Vinyl LP, T-Shirt/Apparel, Poster/Print
If the shapeshifting, body-melting monstrosity of John Carpenter’s The Thing ever made it to land, it would have made a great addition to Black Dice. This legendarily undefinable outfit has itself made many transformations—bloody Providence hardcore; psych-noise tsunamis; gooey, acidic dance music—gleefully perverting sounds and maintaining a decidedly amorphous identity. That spirit seemed to influence an entire generation of musical mutants in the 2010s, right around the same time that Black Dice released their last album. Now, the trio of Bjorn Copeland, Eric Copeland and Aaron Warren return with Mod Prog Sic, a comeback that reclaims Black Dice’s legacy by gleefully chewing it up.
As opener “Bad Bet” revs up to speed, Black Dice lock into an unrelenting groove that, throughout the course of Mod Prog Sic, never lets up, even as it unspools and distends. With the aid of producer Rustie Santos, every song hits the chaotic euphoria of their live shows, where they can reduce an audience to a throbbing mass of flesh, in ways previous albums like Load Blown and Repo only nailed in fits and starts. “Jocko”, “Swinging” and “Tuned Out” ride propulsive rhythms while creating ear-tickling hooks out of power-drill electronics. The most unhinged risks produce the catchiest tracks—like lead single “White Sugar,” which slams together cowbell and a lead guitar obliterated by distortion, or the hip-hop inflected “Big Chip” with its tumble of garbled vocals.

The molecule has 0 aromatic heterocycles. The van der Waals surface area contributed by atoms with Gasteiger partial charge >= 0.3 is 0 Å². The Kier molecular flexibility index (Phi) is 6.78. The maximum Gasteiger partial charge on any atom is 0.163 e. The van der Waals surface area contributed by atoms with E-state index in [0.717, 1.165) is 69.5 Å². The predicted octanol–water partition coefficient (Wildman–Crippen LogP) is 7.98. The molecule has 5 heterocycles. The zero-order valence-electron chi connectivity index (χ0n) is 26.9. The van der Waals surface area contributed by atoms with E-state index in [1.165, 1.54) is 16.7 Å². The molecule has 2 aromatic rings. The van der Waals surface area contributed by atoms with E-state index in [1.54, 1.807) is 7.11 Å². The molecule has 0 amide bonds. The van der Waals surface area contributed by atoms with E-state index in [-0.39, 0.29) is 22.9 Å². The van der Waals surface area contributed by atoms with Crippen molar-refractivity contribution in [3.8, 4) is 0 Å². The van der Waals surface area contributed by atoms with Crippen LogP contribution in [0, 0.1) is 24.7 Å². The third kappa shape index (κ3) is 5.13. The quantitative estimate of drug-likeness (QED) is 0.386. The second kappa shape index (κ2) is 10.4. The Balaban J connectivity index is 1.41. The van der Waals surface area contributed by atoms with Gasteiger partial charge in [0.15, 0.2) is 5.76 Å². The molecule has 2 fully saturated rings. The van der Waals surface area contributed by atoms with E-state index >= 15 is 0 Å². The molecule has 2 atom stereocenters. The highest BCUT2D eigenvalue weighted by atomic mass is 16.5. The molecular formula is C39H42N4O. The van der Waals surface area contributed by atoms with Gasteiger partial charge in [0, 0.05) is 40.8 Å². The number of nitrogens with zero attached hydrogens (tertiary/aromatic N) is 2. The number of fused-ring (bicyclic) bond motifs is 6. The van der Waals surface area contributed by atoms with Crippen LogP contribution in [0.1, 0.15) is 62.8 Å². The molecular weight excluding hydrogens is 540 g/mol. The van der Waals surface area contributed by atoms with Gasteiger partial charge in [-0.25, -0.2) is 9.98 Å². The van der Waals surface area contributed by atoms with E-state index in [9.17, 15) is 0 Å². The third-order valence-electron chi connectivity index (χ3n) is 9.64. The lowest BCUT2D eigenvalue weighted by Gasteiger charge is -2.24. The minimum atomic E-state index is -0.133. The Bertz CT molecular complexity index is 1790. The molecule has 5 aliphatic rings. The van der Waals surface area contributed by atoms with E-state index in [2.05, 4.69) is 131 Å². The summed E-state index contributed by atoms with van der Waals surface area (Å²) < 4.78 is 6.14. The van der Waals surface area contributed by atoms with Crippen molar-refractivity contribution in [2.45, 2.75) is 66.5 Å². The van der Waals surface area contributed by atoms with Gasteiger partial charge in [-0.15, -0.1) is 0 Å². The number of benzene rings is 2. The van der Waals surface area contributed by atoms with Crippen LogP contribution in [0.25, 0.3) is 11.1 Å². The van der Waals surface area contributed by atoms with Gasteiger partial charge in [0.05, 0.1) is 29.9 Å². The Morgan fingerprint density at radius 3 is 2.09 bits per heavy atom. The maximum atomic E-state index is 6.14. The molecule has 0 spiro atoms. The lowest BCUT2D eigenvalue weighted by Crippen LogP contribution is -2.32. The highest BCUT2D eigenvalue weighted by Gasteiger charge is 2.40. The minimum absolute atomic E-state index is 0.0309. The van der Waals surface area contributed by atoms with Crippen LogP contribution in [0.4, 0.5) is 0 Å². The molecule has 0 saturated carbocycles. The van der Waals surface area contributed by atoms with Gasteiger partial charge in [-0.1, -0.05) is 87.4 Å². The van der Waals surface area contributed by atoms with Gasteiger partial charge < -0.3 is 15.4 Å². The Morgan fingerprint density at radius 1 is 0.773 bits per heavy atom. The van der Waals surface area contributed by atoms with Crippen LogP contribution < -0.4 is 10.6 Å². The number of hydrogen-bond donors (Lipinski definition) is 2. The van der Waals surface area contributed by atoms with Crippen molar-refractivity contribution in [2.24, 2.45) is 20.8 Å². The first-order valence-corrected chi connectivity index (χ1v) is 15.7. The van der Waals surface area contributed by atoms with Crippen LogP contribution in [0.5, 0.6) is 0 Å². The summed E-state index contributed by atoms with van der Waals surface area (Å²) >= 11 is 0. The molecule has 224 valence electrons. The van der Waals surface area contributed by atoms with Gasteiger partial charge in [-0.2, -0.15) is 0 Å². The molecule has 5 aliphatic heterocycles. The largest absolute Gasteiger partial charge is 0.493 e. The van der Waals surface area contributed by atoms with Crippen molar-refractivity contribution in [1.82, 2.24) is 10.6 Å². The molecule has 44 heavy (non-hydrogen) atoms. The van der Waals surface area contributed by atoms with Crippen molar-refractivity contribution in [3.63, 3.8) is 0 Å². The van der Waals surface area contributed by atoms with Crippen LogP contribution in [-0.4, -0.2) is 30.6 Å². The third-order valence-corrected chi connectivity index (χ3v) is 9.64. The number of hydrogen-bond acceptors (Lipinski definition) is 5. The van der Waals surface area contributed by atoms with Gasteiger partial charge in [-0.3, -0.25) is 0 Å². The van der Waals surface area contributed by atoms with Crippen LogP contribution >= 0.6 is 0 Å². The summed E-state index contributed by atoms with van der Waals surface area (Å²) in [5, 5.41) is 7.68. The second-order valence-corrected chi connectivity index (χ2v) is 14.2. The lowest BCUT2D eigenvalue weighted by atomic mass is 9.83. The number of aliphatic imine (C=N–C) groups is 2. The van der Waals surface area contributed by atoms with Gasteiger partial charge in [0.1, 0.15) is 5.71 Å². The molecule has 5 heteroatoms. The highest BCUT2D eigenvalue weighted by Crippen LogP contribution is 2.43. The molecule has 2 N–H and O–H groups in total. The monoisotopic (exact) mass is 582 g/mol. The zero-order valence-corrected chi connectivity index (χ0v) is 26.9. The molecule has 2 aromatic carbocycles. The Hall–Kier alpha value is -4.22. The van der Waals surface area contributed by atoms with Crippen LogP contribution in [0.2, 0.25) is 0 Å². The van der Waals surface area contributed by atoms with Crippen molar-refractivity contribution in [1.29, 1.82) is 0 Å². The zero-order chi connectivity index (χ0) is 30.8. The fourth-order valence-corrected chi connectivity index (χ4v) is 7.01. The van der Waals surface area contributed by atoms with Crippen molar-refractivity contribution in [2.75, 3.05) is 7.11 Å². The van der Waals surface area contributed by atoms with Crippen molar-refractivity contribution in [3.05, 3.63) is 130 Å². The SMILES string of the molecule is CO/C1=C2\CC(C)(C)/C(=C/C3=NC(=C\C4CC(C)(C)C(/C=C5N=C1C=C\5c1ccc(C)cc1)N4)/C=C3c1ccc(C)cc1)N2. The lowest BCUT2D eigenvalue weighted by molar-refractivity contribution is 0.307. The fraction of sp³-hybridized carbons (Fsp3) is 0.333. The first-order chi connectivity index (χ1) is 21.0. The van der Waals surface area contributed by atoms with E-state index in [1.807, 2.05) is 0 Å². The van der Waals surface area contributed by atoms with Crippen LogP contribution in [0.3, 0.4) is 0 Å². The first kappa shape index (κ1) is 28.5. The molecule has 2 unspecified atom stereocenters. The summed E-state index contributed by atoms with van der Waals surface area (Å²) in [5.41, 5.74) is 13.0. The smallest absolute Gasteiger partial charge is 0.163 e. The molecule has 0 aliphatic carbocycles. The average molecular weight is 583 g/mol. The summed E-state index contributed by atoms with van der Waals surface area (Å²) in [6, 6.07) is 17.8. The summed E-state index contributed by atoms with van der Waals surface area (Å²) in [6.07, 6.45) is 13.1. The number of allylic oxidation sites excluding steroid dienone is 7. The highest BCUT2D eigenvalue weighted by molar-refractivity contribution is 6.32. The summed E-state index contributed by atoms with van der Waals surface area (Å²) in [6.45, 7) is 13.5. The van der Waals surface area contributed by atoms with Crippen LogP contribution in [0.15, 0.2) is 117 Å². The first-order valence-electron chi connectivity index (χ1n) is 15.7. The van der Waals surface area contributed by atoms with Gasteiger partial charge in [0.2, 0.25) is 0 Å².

What’s just as exciting, but much easier to miss, are the startling trio of quieter tracks titled “Scramblehead.” These brief bits of connective tissue subtly and effectively pace the album, holding the guts together, while hitting a dazed beauty the band hasn’t tapped into since the gentle oddities of 2004’s Creature Comforts. The album ends on one of those tracks, and in the seconds before it abruptly cuts to silence, my sense of chronology with this band seemed to evaporate entirely. All I knew was I was listening to Black Dice. After nearly 10 years, Mod Prog Sic is a reminder of how incredible that can feel.